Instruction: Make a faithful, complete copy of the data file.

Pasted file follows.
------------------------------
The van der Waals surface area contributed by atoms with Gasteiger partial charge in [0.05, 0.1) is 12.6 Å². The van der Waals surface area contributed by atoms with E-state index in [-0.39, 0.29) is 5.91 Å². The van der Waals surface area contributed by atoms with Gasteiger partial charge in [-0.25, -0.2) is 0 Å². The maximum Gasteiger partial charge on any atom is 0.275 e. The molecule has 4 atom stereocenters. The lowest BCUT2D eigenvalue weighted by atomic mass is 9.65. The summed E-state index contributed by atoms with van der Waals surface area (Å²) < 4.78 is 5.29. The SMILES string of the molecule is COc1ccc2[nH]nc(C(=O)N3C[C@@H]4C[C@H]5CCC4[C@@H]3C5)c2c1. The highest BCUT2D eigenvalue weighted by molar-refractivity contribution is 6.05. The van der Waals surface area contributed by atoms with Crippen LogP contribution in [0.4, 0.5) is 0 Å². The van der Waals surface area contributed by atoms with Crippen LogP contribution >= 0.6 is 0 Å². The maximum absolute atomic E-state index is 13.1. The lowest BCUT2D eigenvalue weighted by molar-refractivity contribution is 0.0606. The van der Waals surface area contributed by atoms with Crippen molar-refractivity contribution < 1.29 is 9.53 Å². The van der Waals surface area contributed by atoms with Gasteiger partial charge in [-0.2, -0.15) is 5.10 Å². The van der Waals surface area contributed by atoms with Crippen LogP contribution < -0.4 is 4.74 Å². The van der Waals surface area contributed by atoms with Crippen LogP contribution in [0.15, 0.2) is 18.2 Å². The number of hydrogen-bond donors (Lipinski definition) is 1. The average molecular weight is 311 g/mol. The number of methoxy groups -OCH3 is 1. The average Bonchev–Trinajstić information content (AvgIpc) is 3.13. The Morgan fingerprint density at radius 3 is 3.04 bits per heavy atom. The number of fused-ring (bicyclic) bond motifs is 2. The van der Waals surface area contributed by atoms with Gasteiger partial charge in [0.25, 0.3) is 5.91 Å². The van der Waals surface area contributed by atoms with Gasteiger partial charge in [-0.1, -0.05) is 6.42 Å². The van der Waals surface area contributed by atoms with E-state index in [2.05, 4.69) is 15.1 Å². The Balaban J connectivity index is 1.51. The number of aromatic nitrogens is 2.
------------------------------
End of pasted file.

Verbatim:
The van der Waals surface area contributed by atoms with Gasteiger partial charge in [0.05, 0.1) is 12.6 Å². The van der Waals surface area contributed by atoms with E-state index in [-0.39, 0.29) is 5.91 Å². The van der Waals surface area contributed by atoms with Gasteiger partial charge in [-0.25, -0.2) is 0 Å². The maximum Gasteiger partial charge on any atom is 0.275 e. The molecule has 4 atom stereocenters. The lowest BCUT2D eigenvalue weighted by atomic mass is 9.65. The summed E-state index contributed by atoms with van der Waals surface area (Å²) < 4.78 is 5.29. The SMILES string of the molecule is COc1ccc2[nH]nc(C(=O)N3C[C@@H]4C[C@H]5CCC4[C@@H]3C5)c2c1. The highest BCUT2D eigenvalue weighted by molar-refractivity contribution is 6.05. The van der Waals surface area contributed by atoms with Crippen LogP contribution in [0.4, 0.5) is 0 Å². The van der Waals surface area contributed by atoms with Crippen LogP contribution >= 0.6 is 0 Å². The maximum absolute atomic E-state index is 13.1. The lowest BCUT2D eigenvalue weighted by molar-refractivity contribution is 0.0606. The van der Waals surface area contributed by atoms with Crippen molar-refractivity contribution < 1.29 is 9.53 Å². The van der Waals surface area contributed by atoms with Gasteiger partial charge in [-0.2, -0.15) is 5.10 Å². The van der Waals surface area contributed by atoms with Crippen LogP contribution < -0.4 is 4.74 Å². The van der Waals surface area contributed by atoms with Crippen LogP contribution in [0.15, 0.2) is 18.2 Å². The number of hydrogen-bond donors (Lipinski definition) is 1. The average molecular weight is 311 g/mol. The number of methoxy groups -OCH3 is 1. The average Bonchev–Trinajstić information content (AvgIpc) is 3.13. The Morgan fingerprint density at radius 3 is 3.04 bits per heavy atom. The number of fused-ring (bicyclic) bond motifs is 2. The van der Waals surface area contributed by atoms with Gasteiger partial charge in [0.25, 0.3) is 5.91 Å². The van der Waals surface area contributed by atoms with Gasteiger partial charge in [-0.1, -0.05) is 6.42 Å². The van der Waals surface area contributed by atoms with E-state index in [2.05, 4.69) is 15.1 Å². The Balaban J connectivity index is 1.51. The number of aromatic nitrogens is 2.